- The nature of the mesh material – all mesh, regardless of weight or thickness, has fibres that create a lattice of holes or pores. During the normal healing process nerves regenerate and grow and can be trapped within the lattice structure. Over time, the mesh also hardens and become less flexible to the point where explanted mesh samples have become hardened plastic. Mesh can also adhere to surrounding tissue, nerves and organs. This is particularly true for mesh inserted laparoscopically. To combat this risk, mesh manufacturers added protective coatings on the mesh and developed absorbable and biological mesh. All these efforts have failed. Coatings dissolve, leaving the same polypropylene to cause its complications, with absorbable mesh ending in hernia recurrence in virtually all cases, as the mesh reinforcement deteriorates during its absorption.
These factors can cause the following devastating events:
- Chronic pain (arising or lasting more than 3 to 6 months from surgery) – the incidence of chronic post-herniorrhaphy pain in published literature is highly varied due to the inherent difficulties in defining and reporting individual’s pain levels. However, most studies agree that pain severe enough to bring a change in lifestyle, to cause a severe handicap in ordinary activities, or make life unbearable, is between 12% to 15% (some estimates are as high as 60%). The reality is that mesh does not have to be placed in the wrong place, or to function incorrectly, to cause pain. It is impossible for any surgeon when placing mesh to avoid contact with all nerves – this inherent limitation with mesh can produce pain through:
- Nerve entrapment or ingrowth in the mesh lattice – think of ivy as your nerves, growing through a screen door, and having the screen shrink up to 40% in the first 5 years and eventually to become a hard mass;
- Mesh fibres eroding over time and penetrating intestines, bladder, vas deferens or other vascular structures; and
- Chronic inflammation of tissues caused by the foreign body reaction and scarring.
- Dysejaculation (excruciating and searing pain during ejaculation), Sexual pain and orchialgia (long-term pain of the testes) as a result of movement or migration of mesh penetrating the layers of the spermatic cord and the vas deferens. In extreme cases, mesh can actually invade the entire spermatic cord causing pain. Infertility can also be a problem in bilateral inguinal hernias, and the results may not be seen for 7-12 years. These effects of mesh are irreversible. Since the general adoption of mesh in the 1990’s, the incidence of Dysejaculation has risen to 3.1%, a 7,750% increase from when natural-tissue repairs were the standard of care.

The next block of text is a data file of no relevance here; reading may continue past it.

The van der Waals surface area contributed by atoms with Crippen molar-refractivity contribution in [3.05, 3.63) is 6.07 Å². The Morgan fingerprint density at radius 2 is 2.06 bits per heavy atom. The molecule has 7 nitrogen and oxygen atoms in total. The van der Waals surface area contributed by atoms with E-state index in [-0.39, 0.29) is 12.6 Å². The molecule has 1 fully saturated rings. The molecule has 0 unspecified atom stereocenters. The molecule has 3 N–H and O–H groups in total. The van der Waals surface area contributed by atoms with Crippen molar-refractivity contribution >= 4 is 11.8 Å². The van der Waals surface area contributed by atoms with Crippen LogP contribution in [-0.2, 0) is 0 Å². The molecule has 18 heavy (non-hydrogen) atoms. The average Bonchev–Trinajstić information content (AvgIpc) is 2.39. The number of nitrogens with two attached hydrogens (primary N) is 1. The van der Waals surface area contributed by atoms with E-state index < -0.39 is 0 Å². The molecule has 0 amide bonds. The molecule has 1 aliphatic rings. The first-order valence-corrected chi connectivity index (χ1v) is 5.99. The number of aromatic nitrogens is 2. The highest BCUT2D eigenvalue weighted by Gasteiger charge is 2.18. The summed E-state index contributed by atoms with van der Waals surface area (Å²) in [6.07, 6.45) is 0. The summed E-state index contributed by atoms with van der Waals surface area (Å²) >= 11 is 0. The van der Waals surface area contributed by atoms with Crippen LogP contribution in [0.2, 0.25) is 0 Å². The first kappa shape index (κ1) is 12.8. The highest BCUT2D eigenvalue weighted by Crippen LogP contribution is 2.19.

- Severe Infection – many of the coatings designed to protect the mesh have in themselves caused life threatening infections;
- Hernia recurrence – to be effective the abdominal wall must remain flexible as the torso twists and rotates. As mesh hardens, it becomes more rigid and has little tensile strength. This can cause the hernia repair to fail. In addition, absorbable and biological meshes, designed to minimize scarring and foreign body reactions, when used independently, have little long-term value. Recurrence rates have approached 100% for these products; and
- Complicated surgery to remove the mesh – mesh cannot be removed like peeling off a sticky note. Over time, it becomes embedded in the surrounding tissues and organs, and its removal can involve risky surgery with uncertain results and consequences.
Although there are inherent risks in any surgery, there are no similar or comparable risks in natural tissue hernia repair, where mesh has to be peeled off a bladder, colon, a spermatic cord or a major blood vessel. Scar tissue of natural tissue left in place represents no risk, while mesh left behind can continue its erosion and potential migration within the body.
So, after all the above does mesh have a place in hernia surgery? The fair answer is “yes”.
All surgeons strive for the best surgical outcome, and there are times when the patient’s underlying tissue is so weak, damaged or non-existent that their natural tissue cannot support the hernia repair without mesh reinforcement. In these cases mesh can be an alternative.
However, this decision must be based on surgical necessity, and then, only after a thorough examination of the patient’s underlying tissue, and full assessment of the risks and benefits of using mesh. Mesh should never be used because it’s easier, faster, cheaper or due to lack of familiarity with, or expertise in, the use of natural-tissue techniques!